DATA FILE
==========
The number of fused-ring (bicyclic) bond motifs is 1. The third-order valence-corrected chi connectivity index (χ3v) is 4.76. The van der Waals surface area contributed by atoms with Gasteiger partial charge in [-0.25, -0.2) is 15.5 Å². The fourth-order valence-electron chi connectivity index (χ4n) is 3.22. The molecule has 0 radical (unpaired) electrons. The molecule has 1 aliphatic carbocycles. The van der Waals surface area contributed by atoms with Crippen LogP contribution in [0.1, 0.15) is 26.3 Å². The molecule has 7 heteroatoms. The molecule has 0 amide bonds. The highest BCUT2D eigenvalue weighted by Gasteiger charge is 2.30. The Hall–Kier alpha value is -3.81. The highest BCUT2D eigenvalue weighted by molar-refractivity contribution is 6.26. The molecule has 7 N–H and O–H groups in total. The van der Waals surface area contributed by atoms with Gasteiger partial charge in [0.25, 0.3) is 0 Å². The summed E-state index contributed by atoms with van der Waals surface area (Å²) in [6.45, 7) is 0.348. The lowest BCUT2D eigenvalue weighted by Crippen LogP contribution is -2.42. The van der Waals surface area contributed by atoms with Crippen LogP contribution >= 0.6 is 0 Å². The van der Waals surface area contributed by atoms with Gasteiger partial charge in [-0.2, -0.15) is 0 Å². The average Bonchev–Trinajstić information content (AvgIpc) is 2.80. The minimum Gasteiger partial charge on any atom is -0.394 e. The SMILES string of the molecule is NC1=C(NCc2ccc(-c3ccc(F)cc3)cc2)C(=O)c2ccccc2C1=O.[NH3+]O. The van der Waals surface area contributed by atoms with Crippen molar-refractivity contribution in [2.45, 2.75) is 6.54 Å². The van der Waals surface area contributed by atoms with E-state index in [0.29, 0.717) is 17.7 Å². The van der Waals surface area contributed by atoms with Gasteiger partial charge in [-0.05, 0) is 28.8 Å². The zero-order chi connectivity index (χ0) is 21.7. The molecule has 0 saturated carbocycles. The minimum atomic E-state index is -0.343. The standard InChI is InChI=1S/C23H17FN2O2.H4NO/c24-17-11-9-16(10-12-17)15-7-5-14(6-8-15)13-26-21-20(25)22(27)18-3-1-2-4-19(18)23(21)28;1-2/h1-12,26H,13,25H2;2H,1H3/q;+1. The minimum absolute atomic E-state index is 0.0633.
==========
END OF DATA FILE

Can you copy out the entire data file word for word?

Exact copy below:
The number of fused-ring (bicyclic) bond motifs is 1. The third-order valence-corrected chi connectivity index (χ3v) is 4.76. The van der Waals surface area contributed by atoms with Gasteiger partial charge in [-0.25, -0.2) is 15.5 Å². The fourth-order valence-electron chi connectivity index (χ4n) is 3.22. The molecule has 0 radical (unpaired) electrons. The molecule has 1 aliphatic carbocycles. The van der Waals surface area contributed by atoms with Crippen LogP contribution in [0.1, 0.15) is 26.3 Å². The molecule has 7 heteroatoms. The molecule has 0 amide bonds. The highest BCUT2D eigenvalue weighted by Gasteiger charge is 2.30. The Hall–Kier alpha value is -3.81. The highest BCUT2D eigenvalue weighted by molar-refractivity contribution is 6.26. The molecule has 7 N–H and O–H groups in total. The van der Waals surface area contributed by atoms with Gasteiger partial charge in [0.25, 0.3) is 0 Å². The summed E-state index contributed by atoms with van der Waals surface area (Å²) in [6.45, 7) is 0.348. The lowest BCUT2D eigenvalue weighted by Crippen LogP contribution is -2.42. The van der Waals surface area contributed by atoms with Crippen LogP contribution >= 0.6 is 0 Å². The van der Waals surface area contributed by atoms with Gasteiger partial charge in [-0.2, -0.15) is 0 Å². The average Bonchev–Trinajstić information content (AvgIpc) is 2.80. The minimum Gasteiger partial charge on any atom is -0.394 e. The SMILES string of the molecule is NC1=C(NCc2ccc(-c3ccc(F)cc3)cc2)C(=O)c2ccccc2C1=O.[NH3+]O. The van der Waals surface area contributed by atoms with Crippen molar-refractivity contribution in [2.45, 2.75) is 6.54 Å². The van der Waals surface area contributed by atoms with E-state index in [0.29, 0.717) is 17.7 Å². The van der Waals surface area contributed by atoms with Gasteiger partial charge in [-0.05, 0) is 28.8 Å². The zero-order chi connectivity index (χ0) is 21.7. The molecule has 0 saturated carbocycles. The minimum atomic E-state index is -0.343. The standard InChI is InChI=1S/C23H17FN2O2.H4NO/c24-17-11-9-16(10-12-17)15-7-5-14(6-8-15)13-26-21-20(25)22(27)18-3-1-2-4-19(18)23(21)28;1-2/h1-12,26H,13,25H2;2H,1H3/q;+1. The minimum absolute atomic E-state index is 0.0633.